The world’s oldest fiscal watchdog: CPB’s analyses foster consensus on economic policy
The sovereign debt problems in European countries have increased the interest in fiscal watchdogs. This paper discusses the world’s oldest fiscal watchdog, CPB Netherlands Bureau for Economic Policy Analysis (CPB). CPB was founded directly after World War II. It has built a reputation of independence and quality, while it has also achieved a solid position in Dutch policy making. CPB provides (i) the macroeconomic forecast underlying the annual budget, (ii) a midterm review of the state of public finance at the start of each election cycle, (iii) cost-benefit analyses of all kind of policy proposals (from education to physical infrastructure), and (iv) an assessment of the economic impact of the platforms of political parties before the election. Four lessons can be drawn from 65 years of Dutch experience. Firstly, a reputation of quality and independence is crucial for the success of a watchdog. Building such a reputation takes time. Secondly, the scope of activities should not be limited to fiscal policy only. The broad scope of CPB’s analyses has contributed to shared public understanding of relevant trade-offs and policy options. Thirdly, the effectiveness of CPB depends crucially on a clear demarcation of the distinctive roles of CPB and political parties. Welfare theory provides little guidance in drawing this demarcation line. Fourthly, being part of the government has the advantage of getting inside information and being effective in the daily policy making process, but the disadvantage that the actual or perceived independence is more difficult to maintain.
|Date of creation:||Mar 2012|
|Date of revision:|
|Contact details of provider:|| Postal: Centre for Economic Policy Research, 77 Bastwick Street, London EC1V 3PZ.|
Phone: 44 - 20 - 7183 8801
Fax: 44 - 20 - 7183 8820
|Order Information:|| Email: |
Please report citation or reference errors to , or , if you are the registered author of the cited work, log in to your RePEc Author Service profile, click on "citations" and make appropriate adjustments.:
- F. J. H. Don & J. P. Verbruggen, 2006.
"Models and methods for economic policy: 60 years of evolution at CPB,"
Netherlands Society for Statistics and Operations Research, vol. 60(2), pages 145-170.
- Henk Don & Johan Verbruggen, 2006. "Models and methods for economic policy; 60 years of evolution at CPB," CPB Discussion Paper 55, CPB Netherlands Bureau for Economic Policy Analysis.
- Alan J. Auerbach & Jagadeesh Gokhale & Laurence J. Kotlikoff, 1991.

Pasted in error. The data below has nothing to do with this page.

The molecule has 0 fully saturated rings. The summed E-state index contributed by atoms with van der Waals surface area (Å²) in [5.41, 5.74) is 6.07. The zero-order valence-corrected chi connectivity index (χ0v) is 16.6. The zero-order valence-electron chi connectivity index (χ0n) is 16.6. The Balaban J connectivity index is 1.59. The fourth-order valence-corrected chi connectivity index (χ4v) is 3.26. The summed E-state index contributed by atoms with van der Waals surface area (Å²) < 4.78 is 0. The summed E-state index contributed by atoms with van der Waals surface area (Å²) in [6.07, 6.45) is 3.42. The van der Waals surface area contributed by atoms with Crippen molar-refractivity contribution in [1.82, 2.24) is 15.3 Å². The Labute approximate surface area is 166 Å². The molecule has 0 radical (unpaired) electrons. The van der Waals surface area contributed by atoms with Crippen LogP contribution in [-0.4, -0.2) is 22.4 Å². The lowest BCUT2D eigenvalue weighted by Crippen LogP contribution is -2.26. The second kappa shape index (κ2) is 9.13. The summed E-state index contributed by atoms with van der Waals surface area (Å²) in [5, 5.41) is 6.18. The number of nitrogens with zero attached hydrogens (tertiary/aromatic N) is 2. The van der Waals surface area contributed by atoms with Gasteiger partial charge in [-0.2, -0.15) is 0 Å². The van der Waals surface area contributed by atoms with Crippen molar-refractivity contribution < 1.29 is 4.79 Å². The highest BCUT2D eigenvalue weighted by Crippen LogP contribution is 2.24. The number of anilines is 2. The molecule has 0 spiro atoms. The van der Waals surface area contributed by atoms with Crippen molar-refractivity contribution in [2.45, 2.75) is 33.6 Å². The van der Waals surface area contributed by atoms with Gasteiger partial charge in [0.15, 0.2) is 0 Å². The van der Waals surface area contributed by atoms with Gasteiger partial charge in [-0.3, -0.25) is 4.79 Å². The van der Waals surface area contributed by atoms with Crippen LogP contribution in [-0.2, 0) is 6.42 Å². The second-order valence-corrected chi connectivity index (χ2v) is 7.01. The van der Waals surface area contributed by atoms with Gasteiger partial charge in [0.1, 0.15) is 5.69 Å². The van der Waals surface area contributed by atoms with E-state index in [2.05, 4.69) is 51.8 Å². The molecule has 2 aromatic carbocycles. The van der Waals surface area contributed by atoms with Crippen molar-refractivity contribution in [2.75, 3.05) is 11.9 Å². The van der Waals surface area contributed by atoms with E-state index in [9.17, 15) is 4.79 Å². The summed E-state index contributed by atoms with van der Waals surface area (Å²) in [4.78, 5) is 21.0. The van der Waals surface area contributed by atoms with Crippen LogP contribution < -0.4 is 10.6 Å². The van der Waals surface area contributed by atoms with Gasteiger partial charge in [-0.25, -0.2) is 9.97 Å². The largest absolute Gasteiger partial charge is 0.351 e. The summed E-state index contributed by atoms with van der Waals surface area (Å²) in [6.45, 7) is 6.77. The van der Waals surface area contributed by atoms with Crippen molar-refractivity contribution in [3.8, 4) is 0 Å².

"Generational accounts: a meaningful alternative to deficit accounting,"
9103, Federal Reserve Bank of Cleveland.
- Alan J. Auerbach & Jagadeesh Gokhale & Laurence J. Kotlikoff, 1991. "Generational Accounts: A Meaningful Alternative to Deficit Accounting," NBER Chapters, in: Tax Policy and the Economy, Volume 5, pages 55-110 National Bureau of Economic Research, Inc.
- Alan J. Auerbach & Jagadeesh Gokhale & Laurence J. Kotlikoff, 1991. "Generational Accounts - A Meaningful Alternative to Deficit Accounting," NBER Working Papers 3589, National Bureau of Economic Research, Inc.
- Coen Teulings & Frits Bos, 2010. "CPB and Dutch fiscal policy in view of the financial crisis and ageing," CPB Document 218, CPB Netherlands Bureau for Economic Policy Analysis.
- Frits Bos, 2006. "The development of the Dutch national accounts as a tool for analysis and policy," Statistica Neerlandica, Netherlands Society for Statistics and Operations Research, vol. 60(2), pages 225-258.
- Frits Bos, 2008. "The Dutch fiscal framework: History, current practice and the role of the central planning bureau," OECD Journal on Budgeting, OECD Publishing, vol. 8(1), pages 1-42.
When requesting a correction, please mention this item's handle: RePEc:cpr:ceprdp:8902. See general information about how to correct material in RePEc.
For technical questions regarding this item, or to correct its authors, title, abstract, bibliographic or download information, contact: ()The email address of this maintainer does not seem to be valid anymore. Please ask to update the entry or send us the correct email address
If references are entirely missing, you can add them using this form.